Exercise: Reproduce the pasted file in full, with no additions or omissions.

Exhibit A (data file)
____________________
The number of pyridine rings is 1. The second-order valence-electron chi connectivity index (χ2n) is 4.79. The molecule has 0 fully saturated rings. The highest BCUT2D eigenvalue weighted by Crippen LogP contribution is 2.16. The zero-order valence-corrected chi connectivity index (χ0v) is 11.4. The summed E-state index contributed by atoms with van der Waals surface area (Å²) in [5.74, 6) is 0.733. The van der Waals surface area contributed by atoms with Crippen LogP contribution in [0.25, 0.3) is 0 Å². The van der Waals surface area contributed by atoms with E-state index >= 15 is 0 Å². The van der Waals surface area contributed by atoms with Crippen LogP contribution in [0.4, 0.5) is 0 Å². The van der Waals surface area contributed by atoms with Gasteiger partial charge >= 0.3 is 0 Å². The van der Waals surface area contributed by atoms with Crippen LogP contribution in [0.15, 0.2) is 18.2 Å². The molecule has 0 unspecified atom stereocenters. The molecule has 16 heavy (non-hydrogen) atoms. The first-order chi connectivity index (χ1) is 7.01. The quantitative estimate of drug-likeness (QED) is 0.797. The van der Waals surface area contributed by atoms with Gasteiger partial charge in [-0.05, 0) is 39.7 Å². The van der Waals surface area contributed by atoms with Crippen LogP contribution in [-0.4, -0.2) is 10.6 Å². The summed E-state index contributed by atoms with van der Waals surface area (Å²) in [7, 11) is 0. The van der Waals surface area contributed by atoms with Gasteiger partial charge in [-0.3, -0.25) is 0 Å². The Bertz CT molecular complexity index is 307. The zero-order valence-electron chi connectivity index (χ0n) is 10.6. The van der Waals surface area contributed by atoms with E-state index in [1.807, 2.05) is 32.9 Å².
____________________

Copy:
The number of pyridine rings is 1. The second-order valence-electron chi connectivity index (χ2n) is 4.79. The molecule has 0 fully saturated rings. The highest BCUT2D eigenvalue weighted by Crippen LogP contribution is 2.16. The zero-order valence-corrected chi connectivity index (χ0v) is 11.4. The summed E-state index contributed by atoms with van der Waals surface area (Å²) in [5.74, 6) is 0.733. The van der Waals surface area contributed by atoms with Crippen LogP contribution in [0.25, 0.3) is 0 Å². The van der Waals surface area contributed by atoms with E-state index >= 15 is 0 Å². The van der Waals surface area contributed by atoms with Crippen LogP contribution in [0.4, 0.5) is 0 Å². The van der Waals surface area contributed by atoms with Gasteiger partial charge >= 0.3 is 0 Å². The van der Waals surface area contributed by atoms with Crippen LogP contribution in [0.15, 0.2) is 18.2 Å². The molecule has 0 unspecified atom stereocenters. The molecule has 16 heavy (non-hydrogen) atoms. The first-order chi connectivity index (χ1) is 7.01. The quantitative estimate of drug-likeness (QED) is 0.797. The van der Waals surface area contributed by atoms with Gasteiger partial charge in [-0.05, 0) is 39.7 Å². The van der Waals surface area contributed by atoms with Crippen LogP contribution in [-0.4, -0.2) is 10.6 Å². The summed E-state index contributed by atoms with van der Waals surface area (Å²) in [7, 11) is 0. The van der Waals surface area contributed by atoms with Gasteiger partial charge in [-0.3, -0.25) is 0 Å². The Bertz CT molecular complexity index is 307. The zero-order valence-electron chi connectivity index (χ0n) is 10.6. The van der Waals surface area contributed by atoms with E-state index in [1.807, 2.05) is 32.9 Å².